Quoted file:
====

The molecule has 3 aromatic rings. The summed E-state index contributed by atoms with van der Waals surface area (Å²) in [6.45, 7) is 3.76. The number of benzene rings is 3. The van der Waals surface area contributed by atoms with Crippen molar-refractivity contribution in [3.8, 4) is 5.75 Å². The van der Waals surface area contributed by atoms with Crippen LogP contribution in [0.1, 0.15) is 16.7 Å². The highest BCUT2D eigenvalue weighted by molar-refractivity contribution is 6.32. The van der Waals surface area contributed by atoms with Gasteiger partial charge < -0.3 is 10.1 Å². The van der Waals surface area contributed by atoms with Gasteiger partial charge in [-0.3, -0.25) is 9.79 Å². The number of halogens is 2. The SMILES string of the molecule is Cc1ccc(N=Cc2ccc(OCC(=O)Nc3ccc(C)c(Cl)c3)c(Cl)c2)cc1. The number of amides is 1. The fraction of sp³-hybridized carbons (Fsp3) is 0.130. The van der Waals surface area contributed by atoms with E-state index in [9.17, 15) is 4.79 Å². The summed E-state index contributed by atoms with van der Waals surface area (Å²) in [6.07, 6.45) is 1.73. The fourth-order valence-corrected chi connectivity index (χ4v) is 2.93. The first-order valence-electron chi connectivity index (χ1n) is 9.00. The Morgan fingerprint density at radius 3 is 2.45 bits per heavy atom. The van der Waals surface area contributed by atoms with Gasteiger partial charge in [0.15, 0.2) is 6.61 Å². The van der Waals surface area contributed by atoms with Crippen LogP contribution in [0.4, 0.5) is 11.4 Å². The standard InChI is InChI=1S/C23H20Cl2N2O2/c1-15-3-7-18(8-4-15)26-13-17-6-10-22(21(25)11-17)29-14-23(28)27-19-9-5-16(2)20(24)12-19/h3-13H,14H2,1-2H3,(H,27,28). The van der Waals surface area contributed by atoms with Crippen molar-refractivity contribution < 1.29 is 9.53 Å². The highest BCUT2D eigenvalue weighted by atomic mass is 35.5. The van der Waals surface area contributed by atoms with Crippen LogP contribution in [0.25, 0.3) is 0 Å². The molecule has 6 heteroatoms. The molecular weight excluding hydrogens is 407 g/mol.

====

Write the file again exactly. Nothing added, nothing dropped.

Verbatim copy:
The molecule has 3 aromatic rings. The summed E-state index contributed by atoms with van der Waals surface area (Å²) in [6.45, 7) is 3.76. The number of benzene rings is 3. The van der Waals surface area contributed by atoms with Crippen molar-refractivity contribution in [3.8, 4) is 5.75 Å². The van der Waals surface area contributed by atoms with Crippen LogP contribution in [0.1, 0.15) is 16.7 Å². The highest BCUT2D eigenvalue weighted by molar-refractivity contribution is 6.32. The van der Waals surface area contributed by atoms with Gasteiger partial charge < -0.3 is 10.1 Å². The van der Waals surface area contributed by atoms with Gasteiger partial charge in [-0.3, -0.25) is 9.79 Å². The number of halogens is 2. The SMILES string of the molecule is Cc1ccc(N=Cc2ccc(OCC(=O)Nc3ccc(C)c(Cl)c3)c(Cl)c2)cc1. The number of amides is 1. The fraction of sp³-hybridized carbons (Fsp3) is 0.130. The van der Waals surface area contributed by atoms with E-state index in [9.17, 15) is 4.79 Å². The summed E-state index contributed by atoms with van der Waals surface area (Å²) in [6.07, 6.45) is 1.73. The fourth-order valence-corrected chi connectivity index (χ4v) is 2.93. The first-order valence-electron chi connectivity index (χ1n) is 9.00. The Morgan fingerprint density at radius 3 is 2.45 bits per heavy atom. The van der Waals surface area contributed by atoms with Gasteiger partial charge in [0.15, 0.2) is 6.61 Å². The van der Waals surface area contributed by atoms with Crippen LogP contribution in [0.4, 0.5) is 11.4 Å². The standard InChI is InChI=1S/C23H20Cl2N2O2/c1-15-3-7-18(8-4-15)26-13-17-6-10-22(21(25)11-17)29-14-23(28)27-19-9-5-16(2)20(24)12-19/h3-13H,14H2,1-2H3,(H,27,28). The van der Waals surface area contributed by atoms with Crippen molar-refractivity contribution < 1.29 is 9.53 Å². The highest BCUT2D eigenvalue weighted by atomic mass is 35.5. The van der Waals surface area contributed by atoms with Crippen LogP contribution in [0.25, 0.3) is 0 Å². The molecule has 6 heteroatoms. The molecular weight excluding hydrogens is 407 g/mol.